Kim van der Linde wrote:
> Well, I had a discussion with several collegues (type science users, we
> went snorkeling) on several of these issues. The score of the day was
> the idea that the simple linear LS regression was considered a
> multvariate statistics.
So it should stay where it is.
>
> Phil Steitz wrote:
>
>> Nothing has been "put aside." We make decisions by consensus. You
>> have provided input and we are considering it. To make sure I have it
>> all right, you have proposed four changes:
>> 2) Change the name of "BivariateRegression" to "UnivariateRegression"
>> (or something else)
>
>
> Put it in univariate, name it LSRegression. (or better,
> SimpleRegression, and bild in the option for RMA and MA regressions).
The placement in .univariate contradicts what you say both above and
below. Even with just one independent variable, regression is a
multivatiate technique.
>
>> 3) Change Variance to be configurable to generate the population
>> statistic.
>
>
> Yup, or even beter, configurable bias reduction (n = Na default a = 1,
> but settable by constuctor and specific methods to mantain the option of
> getting both statistics from the same dataset without doing things
> twice). The current situation actually introduces fundamental errors.
Huh? The formula provides unbiased estimates  "fundamental error" would
be to use the biased estimator for sample statistics. As I stated in an
earlier post, the statistics in the univariate package are all designed to
produce unbiased estimates for (unknown) population parameters based on
sample data. The "population variance" that you want to add is either a
biased (therefore inappropriate) estimator for the population variance
based on a sample, or an exact expression of the population variance of
the discrete distribution whose mass points are the data (i.e., assuming
that the data values *are* the population and not a sample from it 
which is why it is called "population variance"). In either case it is a
different statistic and to keep our design consistent, we should not use
the same univariate to compute different statistics.
> From the JavaDoc for Variance and SD class:
>
>  double evaluate(double[] values, double mean, int begin, int length)
> Returns the variance of the entries in the specified portion of the
> input array, using the precomputed mean value.
>
> And in Variance only:
>  double evaluate(double[] values, double mean)
> Returns the variance of the entries in the input array, using the
> precomputed mean value.
>
> If you compute the variance based on a already existing mean obtained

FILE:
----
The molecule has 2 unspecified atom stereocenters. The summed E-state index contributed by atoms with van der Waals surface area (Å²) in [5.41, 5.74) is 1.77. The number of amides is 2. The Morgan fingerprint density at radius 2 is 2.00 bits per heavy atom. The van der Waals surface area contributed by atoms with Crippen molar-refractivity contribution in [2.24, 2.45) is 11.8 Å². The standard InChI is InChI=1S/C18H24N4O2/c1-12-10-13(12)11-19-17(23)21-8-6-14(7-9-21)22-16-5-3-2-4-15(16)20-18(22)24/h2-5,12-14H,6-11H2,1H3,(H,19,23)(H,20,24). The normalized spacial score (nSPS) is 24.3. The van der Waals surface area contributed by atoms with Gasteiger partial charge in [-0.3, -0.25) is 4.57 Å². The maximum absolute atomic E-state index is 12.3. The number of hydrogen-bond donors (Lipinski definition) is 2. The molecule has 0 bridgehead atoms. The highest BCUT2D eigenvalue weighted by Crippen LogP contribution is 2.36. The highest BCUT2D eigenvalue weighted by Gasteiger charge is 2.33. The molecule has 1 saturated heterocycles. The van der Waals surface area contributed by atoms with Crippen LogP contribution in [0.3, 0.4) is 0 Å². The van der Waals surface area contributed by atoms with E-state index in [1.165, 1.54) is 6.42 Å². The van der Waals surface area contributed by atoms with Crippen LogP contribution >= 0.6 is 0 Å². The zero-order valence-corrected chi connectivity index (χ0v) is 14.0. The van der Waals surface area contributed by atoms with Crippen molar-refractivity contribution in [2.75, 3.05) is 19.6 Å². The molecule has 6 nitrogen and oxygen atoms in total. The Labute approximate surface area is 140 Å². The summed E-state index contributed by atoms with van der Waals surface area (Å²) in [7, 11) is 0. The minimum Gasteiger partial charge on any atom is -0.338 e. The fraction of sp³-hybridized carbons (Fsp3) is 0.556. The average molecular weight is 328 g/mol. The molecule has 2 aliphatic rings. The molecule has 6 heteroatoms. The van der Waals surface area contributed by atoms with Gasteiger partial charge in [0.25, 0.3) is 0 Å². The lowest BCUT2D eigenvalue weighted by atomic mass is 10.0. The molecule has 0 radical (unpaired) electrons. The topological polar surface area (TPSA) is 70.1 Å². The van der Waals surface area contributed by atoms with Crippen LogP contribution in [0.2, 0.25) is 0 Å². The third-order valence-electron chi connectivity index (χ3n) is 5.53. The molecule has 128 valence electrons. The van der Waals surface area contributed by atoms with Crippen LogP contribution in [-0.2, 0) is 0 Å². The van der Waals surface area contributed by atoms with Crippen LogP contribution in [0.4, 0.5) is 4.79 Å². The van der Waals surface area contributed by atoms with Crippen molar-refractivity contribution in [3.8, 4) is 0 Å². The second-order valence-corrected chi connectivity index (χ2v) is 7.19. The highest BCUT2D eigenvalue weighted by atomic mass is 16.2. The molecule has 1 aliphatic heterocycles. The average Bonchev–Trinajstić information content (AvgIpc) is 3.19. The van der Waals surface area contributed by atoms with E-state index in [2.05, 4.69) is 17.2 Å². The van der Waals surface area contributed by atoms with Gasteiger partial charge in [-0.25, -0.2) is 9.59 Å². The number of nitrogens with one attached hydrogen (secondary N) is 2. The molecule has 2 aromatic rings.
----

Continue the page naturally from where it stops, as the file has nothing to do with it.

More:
> different from the sample you estblish the variance on, the population
> variance should be used as there is no loss of "degree's of freedom" by
> first establishing the mean of the sample. IF the mean is based in the
> same sample, than it is correct.
These methods, like Variance itself, assume that the mean and variance are
being computed based on sample data. This is why it says "precomputed"
rather than "known population parameter". The methods are provided to save
computation when the sample mean has already been computed.
>
>> 4) Combine the univariate and multivariate packages, since it is
>> confusing to separate statistics that focus on one variable and
>> sometimes the word "univariate" is used in the context of multivariate
>> techniques (e.g. "Univariate Anova").
>
>
> No, keep them separate, but just locate things where they belong and not
> reinvent that simple LS regressions should be within the multivariate
> package.
Contradicts above  assuming you mean that regression belongs in
.multivariate, which it does.
>
> I have question for you. Where would you locate a Covariance class....?
I am not sure that we would define a covariance class; but if we did, it
would certainly belong in .multivariate, since covariance is a property of
the joint distribution of two variables rather than just one. The basic
idea is very simple: univariate is for statistics that characterize the
distribution of just one random variable, multivariate is for analyses
that involve joint distributions of multiple random variables.
Phil
>
> Kim
>
>
>

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